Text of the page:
NBA Finals have been full of twists

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SAN ANTONIO — The swings in momentum in these NBA Finals have been so wild that it has been difficult to grasp just who is in control of the series. Maybe that’s because with San Antonio and Miami tied at two games apiece, neither team really is, or feels like it has, any semblance of control.

The Heat won Game 2 by 19, lost Game 3 by 36 and then cruised to a 16-point win in Game 4 on Thursday night. This series may be on a run of blowouts, but each game was close at halftime and felt like it could have gone either way until one or two factors brought on an avalanche.

“This series is being decided by this,” Heat coach Erik Spoelstra said, pinching his index finger and thumb together. “It might not be that way in the (scores), but in terms of how competitive it actually is.”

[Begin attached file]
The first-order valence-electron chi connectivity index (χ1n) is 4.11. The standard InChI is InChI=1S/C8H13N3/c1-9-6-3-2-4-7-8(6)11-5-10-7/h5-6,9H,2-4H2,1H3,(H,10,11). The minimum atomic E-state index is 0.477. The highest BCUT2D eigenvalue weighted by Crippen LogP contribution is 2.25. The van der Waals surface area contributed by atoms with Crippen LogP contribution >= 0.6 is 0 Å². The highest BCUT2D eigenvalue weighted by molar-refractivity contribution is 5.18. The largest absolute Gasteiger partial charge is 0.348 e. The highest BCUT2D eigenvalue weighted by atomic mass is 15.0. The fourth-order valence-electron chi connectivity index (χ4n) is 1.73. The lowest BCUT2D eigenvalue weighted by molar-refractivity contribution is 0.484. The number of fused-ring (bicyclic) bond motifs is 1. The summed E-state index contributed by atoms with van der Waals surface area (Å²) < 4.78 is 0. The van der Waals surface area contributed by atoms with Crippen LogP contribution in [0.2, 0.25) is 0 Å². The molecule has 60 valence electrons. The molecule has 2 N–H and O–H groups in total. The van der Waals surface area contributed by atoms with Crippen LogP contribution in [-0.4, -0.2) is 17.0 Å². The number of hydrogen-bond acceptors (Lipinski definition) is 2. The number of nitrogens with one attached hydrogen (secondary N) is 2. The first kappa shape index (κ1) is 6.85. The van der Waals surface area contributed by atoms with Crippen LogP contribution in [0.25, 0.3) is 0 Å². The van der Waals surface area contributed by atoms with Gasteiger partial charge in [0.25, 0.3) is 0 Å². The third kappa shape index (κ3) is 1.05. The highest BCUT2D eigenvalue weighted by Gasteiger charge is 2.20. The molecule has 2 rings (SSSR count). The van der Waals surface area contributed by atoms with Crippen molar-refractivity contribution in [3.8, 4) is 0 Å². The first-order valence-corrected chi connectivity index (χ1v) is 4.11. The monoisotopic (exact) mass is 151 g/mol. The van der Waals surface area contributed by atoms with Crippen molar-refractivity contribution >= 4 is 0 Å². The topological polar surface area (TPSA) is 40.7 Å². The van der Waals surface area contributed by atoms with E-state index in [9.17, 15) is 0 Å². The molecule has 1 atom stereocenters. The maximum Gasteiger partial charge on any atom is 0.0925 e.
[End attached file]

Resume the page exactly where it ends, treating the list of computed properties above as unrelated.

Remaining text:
It’s a three-game series now. A pivotal Game 5 is tonight in San Antonio.

“It’s a play here, a shot here or there with three minutes to go or could be a period at the end of the third period where you turn it over two or three times and the other team makes two shots,” Spurs coach Gregg Popovich said.

• Spurs guard Tony Parker said Saturday the strained right hamstring that wore him down this week could tear “any time now.”

But he’s giving no thought to letting the injury properly heal.

“If it was the regular season, I would be resting like 10 days,” Parker said. “But now it’s the NBA Finals. If it gets a tear, it’s life.”

It would also deal a major blow to the Spurs’ chances of winning this title.

Yet despite the blunt assessment of his hamstring, the All-Star told reporters he is getting stronger on the eve of San Antonio’s final home game Sunday night. Parker said he is confident, staying disciplined with treatment and still aspires to be “close to 100 percent” by tipoff.


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